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US Army Looks To Replace Guardrail ISR Aircraft With HADES Program

The U.S. Army is closing in on a replacement for its aging Guardrail turboprop aircraft that provides intelligence, surveillance and reconnaissance with a faster, more capable jet.

The service has significant obsolescence problems with its current fleet of Cold War-era Guardrail Common Sensor ISR aircraft deployed in both South Korea and Europe. The Army has reached a point where it is pulling parts from the boneyard to keep the aircraft operational.

The Army is expected to soon decide on whether to move forward with a program it is calling HADES, or the High Accuracy Detection and Exploitation System.

The service has not publicly announced plans to move forward on the program, but Army staff recently told Congress that fixed-wing ISR remains an important organic capability and that HADES would bring more capability to the force.

For the Army to determine what HADES might look like, it is flying two demonstrator aircraft. The goal is to get the requirements right, to make sure it’s providing the required capability.

Artemis — or Aerial Reconnaissance and Targeting Exploitation Multi-Mission Intelligence System — has flown in the European theater for more than a year and has logged more than 2,000 flight hours and counting. Artemis did deploy to the Pacific prior to its European tour for a short period.

The Army awarded a contract to HII, and the company awarded a subcontract to Leidos in November 2019 to build Artemis using a Bombardier Challenger 650 jet.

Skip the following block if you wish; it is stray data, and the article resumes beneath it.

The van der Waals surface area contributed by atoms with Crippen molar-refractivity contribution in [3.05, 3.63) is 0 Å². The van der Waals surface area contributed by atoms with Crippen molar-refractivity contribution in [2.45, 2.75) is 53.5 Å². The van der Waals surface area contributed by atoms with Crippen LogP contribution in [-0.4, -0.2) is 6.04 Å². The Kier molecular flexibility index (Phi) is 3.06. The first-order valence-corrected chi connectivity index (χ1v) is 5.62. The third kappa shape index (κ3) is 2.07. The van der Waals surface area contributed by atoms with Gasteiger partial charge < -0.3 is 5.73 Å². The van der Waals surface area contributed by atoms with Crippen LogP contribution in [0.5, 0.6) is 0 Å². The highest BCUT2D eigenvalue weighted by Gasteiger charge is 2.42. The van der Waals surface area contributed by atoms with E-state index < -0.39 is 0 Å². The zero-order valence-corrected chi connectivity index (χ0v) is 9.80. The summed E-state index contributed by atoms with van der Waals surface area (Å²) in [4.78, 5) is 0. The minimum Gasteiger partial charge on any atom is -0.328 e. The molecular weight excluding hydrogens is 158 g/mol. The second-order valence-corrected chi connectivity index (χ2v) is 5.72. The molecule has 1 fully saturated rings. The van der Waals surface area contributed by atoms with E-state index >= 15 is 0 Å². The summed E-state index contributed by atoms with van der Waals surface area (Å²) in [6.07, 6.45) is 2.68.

The plane participated in Defender Europe, a division-sized exercise designed to test the service’s ability to deliver a force from the U.S. to Europe. Artemis has continued to deploy to operational areas throughout the continent.

The other demonstrator aircraft, dubbed Ares — or Airborne Reconnaissance and Electronic Warfare System — deployed to the Pacific on April 18 and had so far flown roughly 130 hours in support of local missions as of mid-May, DeBoer said.

Ares is a bigger platform than Artemis, and it provides the Army longer ranges and higher altitudes — key capabilities for the Pacific region. According to unclassified data, the aircraft has a 5,500-mile range and can fly at 51,000 feet for about 12.5 hours.

A larger aircraft also means payloads can be larger, more powerful and more capable, and electrical generation on the aircraft is greater, DeBoer said.

The sensor packages on Artemis and Ares differ, but both have electronic, communications and signals intelligence sensors.

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